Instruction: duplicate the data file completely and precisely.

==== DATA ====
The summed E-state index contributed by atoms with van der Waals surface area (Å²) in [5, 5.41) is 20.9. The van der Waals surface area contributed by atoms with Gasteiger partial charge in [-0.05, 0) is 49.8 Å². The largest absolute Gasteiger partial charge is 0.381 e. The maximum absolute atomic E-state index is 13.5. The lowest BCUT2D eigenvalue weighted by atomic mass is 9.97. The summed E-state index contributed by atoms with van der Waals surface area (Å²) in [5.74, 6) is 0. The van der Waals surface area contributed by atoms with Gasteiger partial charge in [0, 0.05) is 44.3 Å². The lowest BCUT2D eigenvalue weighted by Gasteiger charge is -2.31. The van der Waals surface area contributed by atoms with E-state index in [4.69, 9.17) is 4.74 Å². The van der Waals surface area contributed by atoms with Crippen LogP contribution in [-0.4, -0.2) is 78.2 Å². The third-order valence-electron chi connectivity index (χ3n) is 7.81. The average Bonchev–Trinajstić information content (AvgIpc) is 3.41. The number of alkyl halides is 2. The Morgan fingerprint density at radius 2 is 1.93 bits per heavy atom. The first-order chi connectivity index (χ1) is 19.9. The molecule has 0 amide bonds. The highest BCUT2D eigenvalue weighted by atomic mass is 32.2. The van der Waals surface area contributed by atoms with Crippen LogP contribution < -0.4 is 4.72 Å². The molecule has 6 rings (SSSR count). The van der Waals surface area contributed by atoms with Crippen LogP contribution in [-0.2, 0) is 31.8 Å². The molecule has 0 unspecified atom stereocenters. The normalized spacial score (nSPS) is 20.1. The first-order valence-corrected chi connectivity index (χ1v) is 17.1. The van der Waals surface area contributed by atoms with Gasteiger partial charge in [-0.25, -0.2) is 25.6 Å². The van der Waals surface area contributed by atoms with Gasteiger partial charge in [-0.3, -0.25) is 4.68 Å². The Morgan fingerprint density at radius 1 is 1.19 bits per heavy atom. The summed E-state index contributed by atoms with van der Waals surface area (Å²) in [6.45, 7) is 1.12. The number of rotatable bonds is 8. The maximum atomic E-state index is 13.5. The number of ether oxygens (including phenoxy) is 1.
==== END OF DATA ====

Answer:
The summed E-state index contributed by atoms with van der Waals surface area (Å²) in [5, 5.41) is 20.9. The van der Waals surface area contributed by atoms with Gasteiger partial charge in [-0.05, 0) is 49.8 Å². The largest absolute Gasteiger partial charge is 0.381 e. The maximum absolute atomic E-state index is 13.5. The lowest BCUT2D eigenvalue weighted by atomic mass is 9.97. The summed E-state index contributed by atoms with van der Waals surface area (Å²) in [5.74, 6) is 0. The van der Waals surface area contributed by atoms with Gasteiger partial charge in [0, 0.05) is 44.3 Å². The lowest BCUT2D eigenvalue weighted by Gasteiger charge is -2.31. The van der Waals surface area contributed by atoms with E-state index in [4.69, 9.17) is 4.74 Å². The van der Waals surface area contributed by atoms with Crippen LogP contribution in [-0.4, -0.2) is 78.2 Å². The third-order valence-electron chi connectivity index (χ3n) is 7.81. The average Bonchev–Trinajstić information content (AvgIpc) is 3.41. The number of alkyl halides is 2. The Morgan fingerprint density at radius 2 is 1.93 bits per heavy atom. The first-order chi connectivity index (χ1) is 19.9. The molecule has 0 amide bonds. The highest BCUT2D eigenvalue weighted by atomic mass is 32.2. The van der Waals surface area contributed by atoms with Crippen LogP contribution < -0.4 is 4.72 Å². The molecule has 6 rings (SSSR count). The van der Waals surface area contributed by atoms with Crippen LogP contribution in [-0.2, 0) is 31.8 Å². The molecule has 0 unspecified atom stereocenters. The normalized spacial score (nSPS) is 20.1. The first-order valence-corrected chi connectivity index (χ1v) is 17.1. The van der Waals surface area contributed by atoms with Gasteiger partial charge in [-0.25, -0.2) is 25.6 Å². The van der Waals surface area contributed by atoms with Gasteiger partial charge in [-0.3, -0.25) is 4.68 Å². The Morgan fingerprint density at radius 1 is 1.19 bits per heavy atom. The summed E-state index contributed by atoms with van der Waals surface area (Å²) in [6.45, 7) is 1.12. The number of rotatable bonds is 8. The maximum atomic E-state index is 13.5. The number of ether oxygens (including phenoxy) is 1.